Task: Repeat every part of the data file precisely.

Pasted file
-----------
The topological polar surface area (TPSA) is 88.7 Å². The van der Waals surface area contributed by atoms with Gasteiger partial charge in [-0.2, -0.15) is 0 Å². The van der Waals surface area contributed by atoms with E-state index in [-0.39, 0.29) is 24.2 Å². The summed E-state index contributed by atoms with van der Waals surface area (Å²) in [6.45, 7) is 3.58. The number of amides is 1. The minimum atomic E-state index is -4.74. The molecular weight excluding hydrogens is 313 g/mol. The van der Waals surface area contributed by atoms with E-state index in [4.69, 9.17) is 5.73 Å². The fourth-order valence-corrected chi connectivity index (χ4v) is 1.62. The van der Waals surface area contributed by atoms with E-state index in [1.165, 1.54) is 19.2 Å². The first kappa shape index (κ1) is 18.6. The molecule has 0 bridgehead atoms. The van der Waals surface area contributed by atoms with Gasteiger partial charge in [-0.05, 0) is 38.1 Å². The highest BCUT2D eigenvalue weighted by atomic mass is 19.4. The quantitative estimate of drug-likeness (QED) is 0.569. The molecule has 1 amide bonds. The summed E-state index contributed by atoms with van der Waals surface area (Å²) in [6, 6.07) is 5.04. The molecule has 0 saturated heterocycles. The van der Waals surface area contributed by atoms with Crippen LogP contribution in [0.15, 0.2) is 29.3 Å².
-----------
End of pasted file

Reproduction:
The topological polar surface area (TPSA) is 88.7 Å². The van der Waals surface area contributed by atoms with Gasteiger partial charge in [-0.2, -0.15) is 0 Å². The van der Waals surface area contributed by atoms with E-state index in [-0.39, 0.29) is 24.2 Å². The summed E-state index contributed by atoms with van der Waals surface area (Å²) in [6.45, 7) is 3.58. The number of amides is 1. The minimum atomic E-state index is -4.74. The molecular weight excluding hydrogens is 313 g/mol. The van der Waals surface area contributed by atoms with E-state index in [4.69, 9.17) is 5.73 Å². The fourth-order valence-corrected chi connectivity index (χ4v) is 1.62. The van der Waals surface area contributed by atoms with E-state index in [1.165, 1.54) is 19.2 Å². The first kappa shape index (κ1) is 18.6. The molecule has 0 bridgehead atoms. The van der Waals surface area contributed by atoms with Gasteiger partial charge in [-0.05, 0) is 38.1 Å². The highest BCUT2D eigenvalue weighted by atomic mass is 19.4. The quantitative estimate of drug-likeness (QED) is 0.569. The molecule has 1 amide bonds. The summed E-state index contributed by atoms with van der Waals surface area (Å²) in [6, 6.07) is 5.04. The molecule has 0 saturated heterocycles. The van der Waals surface area contributed by atoms with Crippen LogP contribution in [0.15, 0.2) is 29.3 Å².